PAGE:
At Christmas, all the clichés roll. There are the religious ones -sermons from Church-leaders about peace and goodwill, the gifts of the Magi, carols from King’s, Handel’s Messiah, the Queen’s Message, midnight mass.
More importantly perhaps, there are the military cliches – messages on ABC TV from our Boys and Girls serving overseas with the Australian Defence Force. The troops are suitably attired in combat uniform with tanks in the background. A Christmas message to the loved-ones back home never fails to produce a tear. (But we should not forget that the function of a tank is to demolish buildings, terrorise and kill people.)
I must admit I was somewhat depressed to see a picture in The Age of the Governor-General, Michael Jeffery, clad in camouflaged flak jacket and helmet, during his Christmas visit to our troops in Iraq. In case you don’t know, General Jeffery was, at one time, a Commander of the Australian Defence Force’s Special Air Service (SAS) regiment. And, by the way, he still stoutly defends our involvement in the Vietnam War.
As part of the Coalition of the Willing’s army of occupation in Iraq, the Australian contingent of troops has been visited several times by VIPs this year. There was the Foreign Minister, Alexander Downer the other week, not forgetting Prime Minister Howard’s visit last July. (I’ve heard it said that Mr Downer sometimes confuses Iraq with Iran, but no matter. A consultation of the trusty school atlas usually sorts things out.)
Thanks to Fiona Katauskas
To quote The Age, General Jeffery ‘sung the praises of the Australian troops.’ He said: ‘Australian troops had made an invaluable contribution to coalition efforts in the region and he felt privileged to join the troops for Christmas lunch and see the exceptional work they are doing.’ General Jeffery went on to say, ‘They [the soldiers]are the equal of anything I have seen in over 50 years of service with the ADF.’
This of a war that has brought misery, terror, torture and destruction to the Iraqi people. This of a war that even some US Republicans say America cannot ‘win’.
The clichÃ©s uttered by General Jeffery ‘superb command’, ‘well-trained’, ‘well-equipped’, ‘vital and varied tasks’ represent an acceptance of a war whose original purpose (the Western control of oil) has been buried by government propaganda and cultural inertia.
If one, for example, reads the despatches from the UK Independent’s Robert Fisk, one gets quite a different impression of the war in Iraq to General Jeffery’s self-congratulatory, straight-backed account. Jeffery’s version of the war and Australia’s involvement in it is similar to contemporary accounts of the Battle of the Somme during the World War I the carnage and the horror were shielded from the British public by the military clichés spouted by people like General Jeffery.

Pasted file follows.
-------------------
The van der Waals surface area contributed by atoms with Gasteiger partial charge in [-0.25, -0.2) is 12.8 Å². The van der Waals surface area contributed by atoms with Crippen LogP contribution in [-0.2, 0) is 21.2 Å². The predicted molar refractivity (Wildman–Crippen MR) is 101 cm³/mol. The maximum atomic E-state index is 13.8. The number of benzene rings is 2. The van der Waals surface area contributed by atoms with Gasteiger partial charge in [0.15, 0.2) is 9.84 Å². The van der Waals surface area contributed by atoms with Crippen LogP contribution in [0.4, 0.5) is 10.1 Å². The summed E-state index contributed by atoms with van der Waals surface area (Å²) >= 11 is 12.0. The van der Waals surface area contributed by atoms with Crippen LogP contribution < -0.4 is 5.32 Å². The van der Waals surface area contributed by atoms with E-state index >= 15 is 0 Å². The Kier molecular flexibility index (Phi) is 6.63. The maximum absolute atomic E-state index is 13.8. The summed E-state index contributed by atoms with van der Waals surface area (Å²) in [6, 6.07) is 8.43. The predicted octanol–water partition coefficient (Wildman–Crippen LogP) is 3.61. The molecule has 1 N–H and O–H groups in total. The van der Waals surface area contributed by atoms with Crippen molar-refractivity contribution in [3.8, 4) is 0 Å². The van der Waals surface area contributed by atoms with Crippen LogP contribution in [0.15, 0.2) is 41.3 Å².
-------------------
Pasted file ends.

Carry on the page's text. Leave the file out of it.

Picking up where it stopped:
Our current Governor-General represents Kiplingesque values – for God, for King and for country – which, although waning, will not quite go away. One sees them, for example, in the passing-out parade at Duntroon Military College, on Anzac Day, and in our veneration for the Gallipoli disaster. At times, it seems this is all our culture has.
Curiously, the notion of ‘service’ – a word so beloved by General Jeffery and his ilk – sits uneasily with a Government intent on destroying the public sector, disarming the trade unions and giving the private sector free rein. The notion of ‘public service’ went out the window a long time ago – except when it comes to the armed forces.
The idea of the Governor-General and the Queen’s representative in Australia is, of course, quite absurd – as are General Jeffery’s values. One can picture him, charging down the Valley of Death in the Crimean War in 1854; or, Webley gun in hand, going over the top at the battle of Passchendaele in 1917.
Despite the protest movements of the 1970s, the Vietnam War and the general cynicism of today’s young people, what might be called ‘Duntroon’ values are still strong in Australia. We still believe in military discipline and that God is on our side. Any attempt at a more thoughtful and subtle analysis of human affairs seems beyond the Governor-General, the Howard Government – and Her Majesty’s Opposition, for that matter.
Whenever I see Prime Minister Howard farewelling the troops, or the Governor-General clad in flak jacket and helmet, I am reminded of King George V inspecting a model trench in London’s Hyde Park in 1916. Surrounded by his aides and senior generals, the King – his boots superbly polished – is touching the carefully laid sandbag with his cane. Meanwhile, in France and Belgium soldiers are dying, smashed in the mud; and refugees are pushing their carts along rutted roads. The children are crying and the old folk are stumbling. And the guns are roaring.
I wonder what the Governor-General had for Christmas lunch?
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